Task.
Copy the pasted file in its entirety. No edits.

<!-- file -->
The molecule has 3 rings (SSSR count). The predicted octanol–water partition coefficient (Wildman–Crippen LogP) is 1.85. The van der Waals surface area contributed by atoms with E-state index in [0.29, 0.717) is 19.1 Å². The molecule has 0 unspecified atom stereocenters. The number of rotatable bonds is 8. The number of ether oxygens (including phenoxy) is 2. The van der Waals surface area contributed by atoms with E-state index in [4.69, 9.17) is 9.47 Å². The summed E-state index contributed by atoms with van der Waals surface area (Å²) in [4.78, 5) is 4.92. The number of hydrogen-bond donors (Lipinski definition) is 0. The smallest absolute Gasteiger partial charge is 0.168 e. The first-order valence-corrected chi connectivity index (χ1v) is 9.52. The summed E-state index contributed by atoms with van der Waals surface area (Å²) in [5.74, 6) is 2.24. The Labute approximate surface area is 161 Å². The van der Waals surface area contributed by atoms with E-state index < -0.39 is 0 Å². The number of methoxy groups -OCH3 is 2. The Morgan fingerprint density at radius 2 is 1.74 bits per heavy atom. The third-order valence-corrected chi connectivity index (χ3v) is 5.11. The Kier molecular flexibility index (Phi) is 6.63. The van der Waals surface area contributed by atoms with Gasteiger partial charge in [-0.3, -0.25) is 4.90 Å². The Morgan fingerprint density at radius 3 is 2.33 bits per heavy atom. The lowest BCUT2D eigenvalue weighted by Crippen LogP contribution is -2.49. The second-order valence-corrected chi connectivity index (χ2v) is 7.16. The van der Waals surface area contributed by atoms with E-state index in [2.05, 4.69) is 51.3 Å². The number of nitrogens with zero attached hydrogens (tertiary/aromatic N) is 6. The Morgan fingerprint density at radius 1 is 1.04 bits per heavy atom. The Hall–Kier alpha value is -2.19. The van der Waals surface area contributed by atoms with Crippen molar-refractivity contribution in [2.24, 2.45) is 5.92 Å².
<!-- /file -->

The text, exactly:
The molecule has 3 rings (SSSR count). The predicted octanol–water partition coefficient (Wildman–Crippen LogP) is 1.85. The van der Waals surface area contributed by atoms with E-state index in [0.29, 0.717) is 19.1 Å². The molecule has 0 unspecified atom stereocenters. The number of rotatable bonds is 8. The number of ether oxygens (including phenoxy) is 2. The van der Waals surface area contributed by atoms with E-state index in [4.69, 9.17) is 9.47 Å². The summed E-state index contributed by atoms with van der Waals surface area (Å²) in [4.78, 5) is 4.92. The number of hydrogen-bond donors (Lipinski definition) is 0. The smallest absolute Gasteiger partial charge is 0.168 e. The first-order valence-corrected chi connectivity index (χ1v) is 9.52. The summed E-state index contributed by atoms with van der Waals surface area (Å²) in [5.74, 6) is 2.24. The Labute approximate surface area is 161 Å². The van der Waals surface area contributed by atoms with E-state index < -0.39 is 0 Å². The number of methoxy groups -OCH3 is 2. The Morgan fingerprint density at radius 2 is 1.74 bits per heavy atom. The third-order valence-corrected chi connectivity index (χ3v) is 5.11. The Kier molecular flexibility index (Phi) is 6.63. The van der Waals surface area contributed by atoms with Gasteiger partial charge in [-0.3, -0.25) is 4.90 Å². The Morgan fingerprint density at radius 3 is 2.33 bits per heavy atom. The lowest BCUT2D eigenvalue weighted by Crippen LogP contribution is -2.49. The second-order valence-corrected chi connectivity index (χ2v) is 7.16. The van der Waals surface area contributed by atoms with E-state index in [2.05, 4.69) is 51.3 Å². The number of nitrogens with zero attached hydrogens (tertiary/aromatic N) is 6. The Morgan fingerprint density at radius 1 is 1.04 bits per heavy atom. The Hall–Kier alpha value is -2.19. The van der Waals surface area contributed by atoms with Crippen molar-refractivity contribution in [2.24, 2.45) is 5.92 Å².